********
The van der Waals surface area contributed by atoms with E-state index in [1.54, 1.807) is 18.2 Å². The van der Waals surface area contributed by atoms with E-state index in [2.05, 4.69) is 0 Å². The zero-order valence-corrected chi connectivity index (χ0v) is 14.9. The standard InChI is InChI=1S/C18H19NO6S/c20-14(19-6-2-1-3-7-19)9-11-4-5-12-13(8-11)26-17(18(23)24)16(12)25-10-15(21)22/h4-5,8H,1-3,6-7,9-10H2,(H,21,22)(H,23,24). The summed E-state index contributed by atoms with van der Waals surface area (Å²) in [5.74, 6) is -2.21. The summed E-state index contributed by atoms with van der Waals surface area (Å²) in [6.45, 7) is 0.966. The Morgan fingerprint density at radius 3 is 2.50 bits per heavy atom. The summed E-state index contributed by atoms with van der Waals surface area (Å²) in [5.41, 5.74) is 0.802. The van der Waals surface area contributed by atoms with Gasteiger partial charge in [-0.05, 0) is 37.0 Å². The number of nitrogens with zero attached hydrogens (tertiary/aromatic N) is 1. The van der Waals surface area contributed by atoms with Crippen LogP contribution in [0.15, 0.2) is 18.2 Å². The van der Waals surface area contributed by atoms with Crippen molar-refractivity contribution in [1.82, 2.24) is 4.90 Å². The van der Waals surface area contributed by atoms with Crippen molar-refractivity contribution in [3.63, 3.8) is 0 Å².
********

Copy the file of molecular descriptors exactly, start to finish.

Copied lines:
The van der Waals surface area contributed by atoms with E-state index in [1.54, 1.807) is 18.2 Å². The van der Waals surface area contributed by atoms with E-state index in [2.05, 4.69) is 0 Å². The zero-order valence-corrected chi connectivity index (χ0v) is 14.9. The standard InChI is InChI=1S/C18H19NO6S/c20-14(19-6-2-1-3-7-19)9-11-4-5-12-13(8-11)26-17(18(23)24)16(12)25-10-15(21)22/h4-5,8H,1-3,6-7,9-10H2,(H,21,22)(H,23,24). The summed E-state index contributed by atoms with van der Waals surface area (Å²) in [5.74, 6) is -2.21. The summed E-state index contributed by atoms with van der Waals surface area (Å²) in [6.45, 7) is 0.966. The Morgan fingerprint density at radius 3 is 2.50 bits per heavy atom. The summed E-state index contributed by atoms with van der Waals surface area (Å²) in [5.41, 5.74) is 0.802. The van der Waals surface area contributed by atoms with Gasteiger partial charge in [-0.05, 0) is 37.0 Å². The number of nitrogens with zero attached hydrogens (tertiary/aromatic N) is 1. The van der Waals surface area contributed by atoms with Crippen LogP contribution in [0.15, 0.2) is 18.2 Å². The van der Waals surface area contributed by atoms with Crippen molar-refractivity contribution in [1.82, 2.24) is 4.90 Å². The van der Waals surface area contributed by atoms with Crippen molar-refractivity contribution in [3.63, 3.8) is 0 Å².